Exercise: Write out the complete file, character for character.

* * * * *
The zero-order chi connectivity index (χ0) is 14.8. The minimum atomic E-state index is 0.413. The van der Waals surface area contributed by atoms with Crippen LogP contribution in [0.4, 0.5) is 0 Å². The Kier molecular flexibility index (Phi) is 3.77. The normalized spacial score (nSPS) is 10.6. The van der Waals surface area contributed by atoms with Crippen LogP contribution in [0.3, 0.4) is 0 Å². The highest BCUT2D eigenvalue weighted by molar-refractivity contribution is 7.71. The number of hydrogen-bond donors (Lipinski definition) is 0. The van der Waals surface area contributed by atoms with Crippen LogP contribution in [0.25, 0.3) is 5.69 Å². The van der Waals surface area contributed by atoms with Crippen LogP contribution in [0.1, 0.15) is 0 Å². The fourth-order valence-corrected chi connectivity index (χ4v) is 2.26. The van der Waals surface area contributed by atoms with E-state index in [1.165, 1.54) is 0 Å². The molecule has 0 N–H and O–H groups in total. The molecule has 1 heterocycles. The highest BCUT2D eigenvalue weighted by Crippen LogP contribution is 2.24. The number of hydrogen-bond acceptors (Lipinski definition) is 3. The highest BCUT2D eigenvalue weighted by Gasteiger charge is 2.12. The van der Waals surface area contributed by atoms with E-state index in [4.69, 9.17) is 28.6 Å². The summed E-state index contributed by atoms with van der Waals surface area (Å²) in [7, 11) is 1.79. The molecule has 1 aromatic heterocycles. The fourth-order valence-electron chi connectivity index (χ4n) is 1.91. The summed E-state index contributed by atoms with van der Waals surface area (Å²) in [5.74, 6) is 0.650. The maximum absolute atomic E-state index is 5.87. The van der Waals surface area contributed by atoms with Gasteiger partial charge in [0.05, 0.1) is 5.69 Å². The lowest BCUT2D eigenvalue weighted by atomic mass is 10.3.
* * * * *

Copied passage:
The zero-order chi connectivity index (χ0) is 14.8. The minimum atomic E-state index is 0.413. The van der Waals surface area contributed by atoms with Crippen LogP contribution in [0.4, 0.5) is 0 Å². The Kier molecular flexibility index (Phi) is 3.77. The normalized spacial score (nSPS) is 10.6. The van der Waals surface area contributed by atoms with Crippen LogP contribution in [0.3, 0.4) is 0 Å². The highest BCUT2D eigenvalue weighted by molar-refractivity contribution is 7.71. The number of hydrogen-bond donors (Lipinski definition) is 0. The van der Waals surface area contributed by atoms with Crippen LogP contribution in [0.25, 0.3) is 5.69 Å². The van der Waals surface area contributed by atoms with Crippen LogP contribution in [0.1, 0.15) is 0 Å². The fourth-order valence-corrected chi connectivity index (χ4v) is 2.26. The van der Waals surface area contributed by atoms with E-state index in [1.165, 1.54) is 0 Å². The molecule has 0 N–H and O–H groups in total. The molecule has 1 heterocycles. The highest BCUT2D eigenvalue weighted by Crippen LogP contribution is 2.24. The number of hydrogen-bond acceptors (Lipinski definition) is 3. The highest BCUT2D eigenvalue weighted by Gasteiger charge is 2.12. The van der Waals surface area contributed by atoms with E-state index in [4.69, 9.17) is 28.6 Å². The summed E-state index contributed by atoms with van der Waals surface area (Å²) in [7, 11) is 1.79. The molecule has 1 aromatic heterocycles. The fourth-order valence-electron chi connectivity index (χ4n) is 1.91. The summed E-state index contributed by atoms with van der Waals surface area (Å²) in [5.74, 6) is 0.650. The maximum absolute atomic E-state index is 5.87. The van der Waals surface area contributed by atoms with Gasteiger partial charge in [0.05, 0.1) is 5.69 Å². The lowest BCUT2D eigenvalue weighted by atomic mass is 10.3.